Dec. 2, 1999
Vol. 19 No. 6

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    [wen-hsiung li]
    Wen-Hsiung Li, Professor in Ecology & Evolution

    Researchers focus on origin of full-color vision

    By Sharon Parmet
    Medical Center Public Affairs

    Researchers at the University have found evidence that trichromatic vision, or full-color vision, originated in prosimians, a primate suborder, about 55 million years ago rather than in higher primates 35 to 40 million years ago.

    Wen-Hsiung Li, Professor in Ecology & Evolution at the University, and his postdoctoral fellow Ying Tan published their findings in the Nov. 4 issue of Nature.

    Three protein pigments in the retina, called opsins, produce full-color vision in primates. These pigments absorb light of various wavelengths, and the brain processes their combined input to produce full-color images.

    An autosomal (nonsex-determining) gene encodes one of the pigments (the short-wavelength opsin), and similar opsin genes encode the other two pigments (the middle- and long-wavelength opsins) on the X chromosome.

    Primates with dichromatic vision (the ability to see shades of only two colors) have two opsin genes, one on an autosome (nonsex-determining chromosome) and one on the X chromosome.

    Scientists have long believed that the prosimians, such as lemurs and galagos, have dichromatic vision at best. In fact, some nocturnal prosimians have been shown to have a single class of color photopigment in their retinas and thus lack color vision entirely, seeing only in black and white.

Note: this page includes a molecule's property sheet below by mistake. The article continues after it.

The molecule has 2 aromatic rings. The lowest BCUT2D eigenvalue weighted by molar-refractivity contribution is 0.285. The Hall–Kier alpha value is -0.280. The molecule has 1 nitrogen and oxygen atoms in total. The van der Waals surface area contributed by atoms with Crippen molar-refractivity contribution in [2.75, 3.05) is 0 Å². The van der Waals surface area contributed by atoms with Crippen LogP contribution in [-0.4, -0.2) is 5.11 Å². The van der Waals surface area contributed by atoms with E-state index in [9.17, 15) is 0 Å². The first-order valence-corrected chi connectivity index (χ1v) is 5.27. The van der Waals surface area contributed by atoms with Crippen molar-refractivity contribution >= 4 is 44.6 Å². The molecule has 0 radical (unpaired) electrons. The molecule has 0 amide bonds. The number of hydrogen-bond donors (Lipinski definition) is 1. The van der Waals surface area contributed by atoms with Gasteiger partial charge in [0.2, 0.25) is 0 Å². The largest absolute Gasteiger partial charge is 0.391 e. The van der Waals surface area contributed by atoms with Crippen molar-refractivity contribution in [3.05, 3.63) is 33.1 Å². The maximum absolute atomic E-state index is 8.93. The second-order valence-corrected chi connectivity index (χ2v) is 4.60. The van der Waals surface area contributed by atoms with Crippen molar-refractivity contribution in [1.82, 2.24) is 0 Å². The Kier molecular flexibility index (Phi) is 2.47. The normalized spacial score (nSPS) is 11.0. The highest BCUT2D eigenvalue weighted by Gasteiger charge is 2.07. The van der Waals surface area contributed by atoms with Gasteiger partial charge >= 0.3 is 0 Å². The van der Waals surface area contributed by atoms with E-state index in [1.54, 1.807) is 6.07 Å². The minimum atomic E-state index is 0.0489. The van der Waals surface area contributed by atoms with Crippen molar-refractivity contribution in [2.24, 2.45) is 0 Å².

Diurnal (active during the day) prosimians that previously have been investigated produce two classes of opsins and so have dichromatic color vision (similar to classical red/green human color blindness).

    In several prosimians, Li and Tan discovered a polymorphism, a gene variation that codes for either a middle- or long-wavelength opsin.

    This polymorphism, found on the X chromosome, together with the autosomal short-wavelength opsin gene should enable females with a middle-wavelength opsin on one X chromosome and a long-wavelength opsin on the other to produce three classes of opsin. These females should possess the ability to see in full color.

    Since the variation is X-linked, trichromatic vision is possible only in females who carry the middle-wavelength variant on one X chromosome and the long-wavelength variant on the other X. Females with a middle- or long-wavelength variant on both X chromosomes and males, who have one X and one Y chromosome, possess dichromatic vision.

    “Nobody had discovered this polymorphism before,” noted Li, “although a similar, more recent polymorphism allows the New World monkeys to see in full-color vision.”

    Li and Tan analyzed genes from tissue samples taken from 20 different kinds of prosimians, mostly lemurs. They found the polymorphism in two diurnal species and in one nocturnal species.

    Because color vision is useful only in daylight, Li was not surprised to find the polymorphism in the diurnal prosimians. The polymorphism in the one nocturnal species adds weight to the theory that nocturnal species originally evolved from prosimians that had been diurnal.

    “The nocturnal condition, at least in the species in which we discovered the polymorphism, is recent. In nocturnal prosimians that lack the polymorphism, we can assume that they have been nocturnal for far longer, and the polymorphism conferring trichromatic vision has been lost,” said Li.